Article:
CT housing progress isn’t ‘meeting the moment,’ lawmakers say

CT MIRROR | By: Ginny Monk

The most recent legislative session saw the failure of two significant and controversial pieces of housing legislation: a bill that would encourage more density near train and bus stations, and another that would have protected most renters against evictions that occur when their leases end.

It’s left advocates and lawmakers frustrated with the slow progress of policies that aim to expand affordable housing in Connecticut.

The lack of apartments makes it harder for tenants to have negotiating power, said Sean Ghio, policy director at the Partnership for Strong Communities. If there aren’t other apartments to go to, tenants have a harder time arguing for repairs and evictions mean it’s much harder to find a new place to live.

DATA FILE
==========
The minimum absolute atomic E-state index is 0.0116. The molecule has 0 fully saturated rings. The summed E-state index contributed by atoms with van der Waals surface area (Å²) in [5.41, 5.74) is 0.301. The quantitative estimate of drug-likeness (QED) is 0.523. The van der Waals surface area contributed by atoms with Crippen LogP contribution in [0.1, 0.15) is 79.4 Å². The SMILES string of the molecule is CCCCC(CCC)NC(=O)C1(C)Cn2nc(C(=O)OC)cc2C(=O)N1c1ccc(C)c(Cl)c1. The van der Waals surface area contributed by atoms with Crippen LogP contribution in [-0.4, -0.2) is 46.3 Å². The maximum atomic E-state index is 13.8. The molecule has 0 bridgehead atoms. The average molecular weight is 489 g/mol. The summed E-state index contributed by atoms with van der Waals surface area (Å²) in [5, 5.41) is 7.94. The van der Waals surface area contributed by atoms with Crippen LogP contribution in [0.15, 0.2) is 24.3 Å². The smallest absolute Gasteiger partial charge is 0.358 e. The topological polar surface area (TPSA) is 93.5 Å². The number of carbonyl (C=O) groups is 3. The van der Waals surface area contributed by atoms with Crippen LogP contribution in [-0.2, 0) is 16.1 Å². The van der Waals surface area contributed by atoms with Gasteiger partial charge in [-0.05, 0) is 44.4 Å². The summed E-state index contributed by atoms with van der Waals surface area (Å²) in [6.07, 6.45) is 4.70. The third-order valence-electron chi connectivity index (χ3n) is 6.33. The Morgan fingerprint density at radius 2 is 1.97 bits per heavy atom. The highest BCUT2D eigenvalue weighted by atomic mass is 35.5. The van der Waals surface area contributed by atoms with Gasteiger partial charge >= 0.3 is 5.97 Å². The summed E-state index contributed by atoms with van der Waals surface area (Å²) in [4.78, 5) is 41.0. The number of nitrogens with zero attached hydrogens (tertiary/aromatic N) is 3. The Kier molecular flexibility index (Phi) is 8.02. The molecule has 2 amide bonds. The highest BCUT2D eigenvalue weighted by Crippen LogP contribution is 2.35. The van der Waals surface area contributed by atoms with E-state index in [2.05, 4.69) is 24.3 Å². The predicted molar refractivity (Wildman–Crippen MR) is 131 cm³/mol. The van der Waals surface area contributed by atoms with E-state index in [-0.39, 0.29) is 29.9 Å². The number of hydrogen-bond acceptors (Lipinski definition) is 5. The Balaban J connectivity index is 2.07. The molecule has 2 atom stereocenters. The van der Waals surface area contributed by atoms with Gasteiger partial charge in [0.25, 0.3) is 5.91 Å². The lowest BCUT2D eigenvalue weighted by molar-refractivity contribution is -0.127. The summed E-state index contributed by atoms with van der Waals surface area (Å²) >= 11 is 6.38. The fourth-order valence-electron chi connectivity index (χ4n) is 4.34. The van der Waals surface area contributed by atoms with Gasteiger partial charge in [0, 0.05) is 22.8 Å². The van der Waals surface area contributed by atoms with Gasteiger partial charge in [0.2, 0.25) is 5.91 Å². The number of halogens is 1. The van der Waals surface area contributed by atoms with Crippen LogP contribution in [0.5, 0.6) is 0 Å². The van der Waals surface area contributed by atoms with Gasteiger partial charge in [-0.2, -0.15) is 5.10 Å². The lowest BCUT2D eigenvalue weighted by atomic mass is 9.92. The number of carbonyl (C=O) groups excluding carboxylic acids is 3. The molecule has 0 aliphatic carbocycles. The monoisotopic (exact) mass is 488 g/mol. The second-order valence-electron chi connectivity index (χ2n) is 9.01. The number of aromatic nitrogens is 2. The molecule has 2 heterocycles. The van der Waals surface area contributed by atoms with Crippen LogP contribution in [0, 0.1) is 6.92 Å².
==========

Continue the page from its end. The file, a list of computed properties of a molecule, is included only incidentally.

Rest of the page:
“Yes, there’s a future state where we have enough housing and landlords do not have the same sort of dominant negotiating position that they have now,” Ghio said. “That’s not the truth now, and it might not be the truth ever.”

Read on

Share the Post:

Related Posts